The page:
The following is a simple analysis that puts into perspective the user experience of modern IT that organizations typically require their users to endure:
Imagine a midsize enterprise with 1,000 users, each of whom has between one and three devices that connect to the enterprise infrastructure. Each user has installed between 25 and 100 applications on each device, including the device’s system software. Now, imagine that these users routinely use between one and four different networks to access applications and data—for instance, the enterprise network, the mobile network, their home network, and potentially other wireless networks such as mobile hotspots. Keep things simple by ignoring any additional complexities, such as users joining and leaving the organization, devices getting lost, stolen, or upgraded, and the potentially broad diversity of roles, devices, and applications.
How many total user experiences are implied by this modest IT infrastructure, which provides authorized users with access to the applications and data they need, when they need it, from the devices and networks that are most convenient?
The numbers are surprising. A simple Monte Carlo model shows that, with a 90 percent likelihood, there are more than 290,000 user experiences in this basic scenario and a 10 percent likelihood that there are more than 660,000. The median value is around 475,000, which means there are nearly half a million ways users may be asked to provide assurance of their identities before they can gain access to the applications and data they need to be productive or collaborate with others. This is just for 1,000 users—imagine the magnitude of these numbers in a much larger and more complex IT environment.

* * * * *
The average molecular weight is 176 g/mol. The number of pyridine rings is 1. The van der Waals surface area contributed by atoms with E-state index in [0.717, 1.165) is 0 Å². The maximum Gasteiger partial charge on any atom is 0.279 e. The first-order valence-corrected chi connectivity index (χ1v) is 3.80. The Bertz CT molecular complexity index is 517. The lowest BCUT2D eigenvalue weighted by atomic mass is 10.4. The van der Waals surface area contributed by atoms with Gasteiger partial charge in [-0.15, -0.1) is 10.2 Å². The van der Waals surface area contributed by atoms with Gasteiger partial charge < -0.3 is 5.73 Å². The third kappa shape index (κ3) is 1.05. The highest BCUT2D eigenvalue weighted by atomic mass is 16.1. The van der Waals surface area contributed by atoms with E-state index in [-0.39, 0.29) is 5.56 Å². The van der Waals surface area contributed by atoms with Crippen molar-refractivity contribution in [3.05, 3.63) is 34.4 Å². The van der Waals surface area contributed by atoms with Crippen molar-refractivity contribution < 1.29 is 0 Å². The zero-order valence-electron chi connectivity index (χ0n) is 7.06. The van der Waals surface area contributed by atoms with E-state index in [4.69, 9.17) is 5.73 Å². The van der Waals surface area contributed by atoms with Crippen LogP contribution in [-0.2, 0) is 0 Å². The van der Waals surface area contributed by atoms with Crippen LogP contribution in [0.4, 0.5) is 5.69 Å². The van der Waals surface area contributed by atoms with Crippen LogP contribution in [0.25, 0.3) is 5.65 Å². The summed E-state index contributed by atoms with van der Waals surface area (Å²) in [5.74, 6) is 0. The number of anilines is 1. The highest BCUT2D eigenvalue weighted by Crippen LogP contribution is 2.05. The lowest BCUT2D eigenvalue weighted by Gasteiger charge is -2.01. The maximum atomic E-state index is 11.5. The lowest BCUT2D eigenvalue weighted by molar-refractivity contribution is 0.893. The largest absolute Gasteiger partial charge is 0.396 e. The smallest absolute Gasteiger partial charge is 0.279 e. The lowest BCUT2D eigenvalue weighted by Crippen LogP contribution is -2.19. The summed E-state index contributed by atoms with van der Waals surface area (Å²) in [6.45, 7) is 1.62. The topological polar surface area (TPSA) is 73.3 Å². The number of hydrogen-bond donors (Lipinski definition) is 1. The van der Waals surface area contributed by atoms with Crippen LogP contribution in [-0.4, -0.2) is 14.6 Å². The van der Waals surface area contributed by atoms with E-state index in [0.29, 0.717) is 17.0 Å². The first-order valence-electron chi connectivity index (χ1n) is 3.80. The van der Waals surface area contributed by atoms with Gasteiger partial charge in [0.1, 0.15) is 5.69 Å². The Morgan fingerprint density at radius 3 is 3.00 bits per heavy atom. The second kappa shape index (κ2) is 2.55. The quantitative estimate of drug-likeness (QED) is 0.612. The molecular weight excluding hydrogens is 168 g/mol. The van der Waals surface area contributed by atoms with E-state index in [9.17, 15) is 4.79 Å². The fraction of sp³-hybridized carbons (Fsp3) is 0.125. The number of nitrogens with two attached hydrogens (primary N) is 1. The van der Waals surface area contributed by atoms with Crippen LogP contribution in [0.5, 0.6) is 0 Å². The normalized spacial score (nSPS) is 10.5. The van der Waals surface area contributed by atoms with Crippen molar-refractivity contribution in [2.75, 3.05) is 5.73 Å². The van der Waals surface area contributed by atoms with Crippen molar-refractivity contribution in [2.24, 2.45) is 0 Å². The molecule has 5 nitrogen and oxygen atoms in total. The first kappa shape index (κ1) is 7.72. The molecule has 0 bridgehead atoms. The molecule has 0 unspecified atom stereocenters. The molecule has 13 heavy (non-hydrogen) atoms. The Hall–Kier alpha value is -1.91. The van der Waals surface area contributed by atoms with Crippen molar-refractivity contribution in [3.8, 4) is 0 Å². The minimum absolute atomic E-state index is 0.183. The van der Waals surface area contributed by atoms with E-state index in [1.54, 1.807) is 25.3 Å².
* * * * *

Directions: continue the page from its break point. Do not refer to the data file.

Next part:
Learning From This User Experience Model
An old-school IT response to this analysis might be to implement severe restrictions, such as a highly constrained number of user roles, strict limitations on devices and applications, and forced connections to the corporate network for all types of access. However, these are the strategies that have led many users to embrace the freedom and flexibility of shadow IT.
After all, improving the user experience is among the leading drivers for current investments in information security, as seen in research by the Aberdeen Group. Enabling user productivity (53 percent of all respondents), enabling collaboration between users (26 percent), and improving user satisfaction (22 percent) are at the top of the list of reasons why organizations update their IT. This means that, at least by intent, security combined with modern IT is increasingly intended to be an enabler for businesses, as opposed to the means for control, compliance, and cost reduction for IT staff.
An alternative, forward-looking response is expressed by the vision of RSA Via, particularly RSA Via Access, which includes single sign-on access to a variety of application types, flexible and innovative authentication mechanisms for a variety of devices, and the ability to implement access policies based on real-time intelligence and context. Both the research provided and the related analysis endorse a strong and deliberate focus on improving the user experience.